Raspberry Pi Pico-based WSPR beacon

WSPR beacon of shortwave band, based on Raspberry Pi Pico. No additional HW is required. The RF is generated by software!

Similar projects worth following
I’ve devised the WSPR beacon, which can boast of quite low entry threshold. Minimally you need only a Raspberry Pi Pico board (a few $), a wire or a dipole antenna and the software.

The software of the beacon is available on the GitHub under the MIT licence and consists of the WSPR-related part of software and pico-hf-oscillator as the submodule, which is `the heart` of the transmitter. Despite the fact that the oscillator is completely digital, it possesses a number of decent features: 23 milli-hertz frequency resolution and frequency range of 1.1 to 9.4 MHz which covers three HAM radio bands: 160, 80, and 40 meter. The HF radio-signal are available on the GPIO pin of Pico. The additional hardware such as external VCO with PLL isn’t needed.

The optional GPS receiver, which can be connected, provides an accurate time mark and absolute time. Owing to the GPS receiver, WSPR beacon provides precise frequency stability about 0,2 ppm (if GPS solution available).

Several days ago I devised a WSPR beacon which operates on 40 meter shortwave band. I had managed to devise it completely on the Raspberry Pi Pico microcontroller board, so precise frequency synthesis was carried out in C and Assembler programming languages. This software is available on the GitHub platform and can be used freely in accordance with MIT licence.

Owing to the fact that no additional hardware is required to start and test this beacon, whose WSPR protocol had been developed by Noble laureate and HAM radio enthusiast Phil Karn, this software induced keen interest amongst not only amateur radio enthusiasts, but also among people who want to enter such multi-dimensional hobby as amateur radio.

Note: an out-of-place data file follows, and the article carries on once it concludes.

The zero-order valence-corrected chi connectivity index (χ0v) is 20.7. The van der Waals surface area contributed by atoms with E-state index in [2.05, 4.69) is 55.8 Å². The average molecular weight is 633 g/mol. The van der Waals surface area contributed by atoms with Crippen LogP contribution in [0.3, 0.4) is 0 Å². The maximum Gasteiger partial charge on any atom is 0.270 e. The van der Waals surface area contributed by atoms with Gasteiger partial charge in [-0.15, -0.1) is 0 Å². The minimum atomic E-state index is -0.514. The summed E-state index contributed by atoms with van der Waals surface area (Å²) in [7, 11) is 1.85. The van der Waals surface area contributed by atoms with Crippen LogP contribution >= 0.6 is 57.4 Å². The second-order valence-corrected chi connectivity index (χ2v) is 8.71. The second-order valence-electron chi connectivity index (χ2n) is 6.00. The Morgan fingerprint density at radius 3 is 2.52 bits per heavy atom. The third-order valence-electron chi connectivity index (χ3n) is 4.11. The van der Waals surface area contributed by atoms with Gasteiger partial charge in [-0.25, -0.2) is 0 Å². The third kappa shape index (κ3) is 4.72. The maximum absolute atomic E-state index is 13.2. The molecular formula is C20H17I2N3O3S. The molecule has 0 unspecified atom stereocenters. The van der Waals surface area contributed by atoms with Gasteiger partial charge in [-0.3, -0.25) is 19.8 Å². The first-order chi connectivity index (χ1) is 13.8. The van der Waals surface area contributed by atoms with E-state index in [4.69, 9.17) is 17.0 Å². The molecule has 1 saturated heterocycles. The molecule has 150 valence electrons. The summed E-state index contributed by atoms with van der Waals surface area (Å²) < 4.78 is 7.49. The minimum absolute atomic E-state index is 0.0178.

Today I would like to represent a serious addition to starting version of this beacon. The novel version 0.5 is equipped by GPS receiver which serves two purposes:

  • Providing an accurate time reference for scheduling WSPR transmission in order to work autonomously.
  • Providing a precise time mark (PPS) in order to calculation and correction of Raspberry Pi Pico’s clock drift.

I devised a signal processing pipeline in C in order to calculate and filter frequency imbalances between Pico’s system clock and GPS reference time pulse. The results of the aforementioned improvement are encouraging:

  • Improved receiving of my signals: max QRB is ~3400 km to RX9O whose QTH is in central Siberia.
  • Meager clock drift of the WSPR beacon: it is below detection threshold most of the time (WSPR is tolerant to ~2..4 Hz clock drift per packet of 2 min, it operates much better).
  • Meager absolute frequency error (it is quite baffling to measure correctly due to low reception SNR, however it can be estimated as ~1..1,5 Hz, or lower than 0,2 ppm which marks the solution is precise).

The map of receiving spots of R2BDY’s WSPR beacon with GPS reference

The typical zero-drift reception report

The schematic of the WSPR beacon as well as its core pico-hf-oscillator is simple:

The schematic of WSPR beacon with GPS reference

You should use a decent antenna such as dipole. You might need to add a low pass filter between the output and the antenna in order to suppress harmonics. If there is no decent full sized antenna, it’s expedient to add a 1-transistor power amplifier in order to boost output power to compensate antenna’s inefficiency.

If you are interested in this project, please don’t hesitate to ask me about this matter. In addition, consider clicking a star on the GitHub project’s page.

I’m planning to go further with this interesting principle of building HAM radio beacons. Copying the software is much much simpler than tinkering some intricate analog schematics :).

Cheers, Roman Piksaykin, amateur radio callsign R2BDY. QRZ page.

  • 1
    Compiling the project

    - Install Raspberry Pi Pico SDK. Configure environment variables. Test whether it is built successfully.

    - git clone

    - cd pico-WSPR-tx

    - ./

    - Check whether output file ./build/pico-WSPR-tx.uf2 appears.

    - Load the .uf2 file (2) into the Pico.

    - Initialy the operating HF band is 40 meter (WSPR dial frequency is 7040 kHz).

    - Provide the feedback by clicking like on the github page of the project :).

View all instructions

Enjoy this project?



Similar Projects

Does this project spark your interest?

Become a member to follow this project and never miss any updates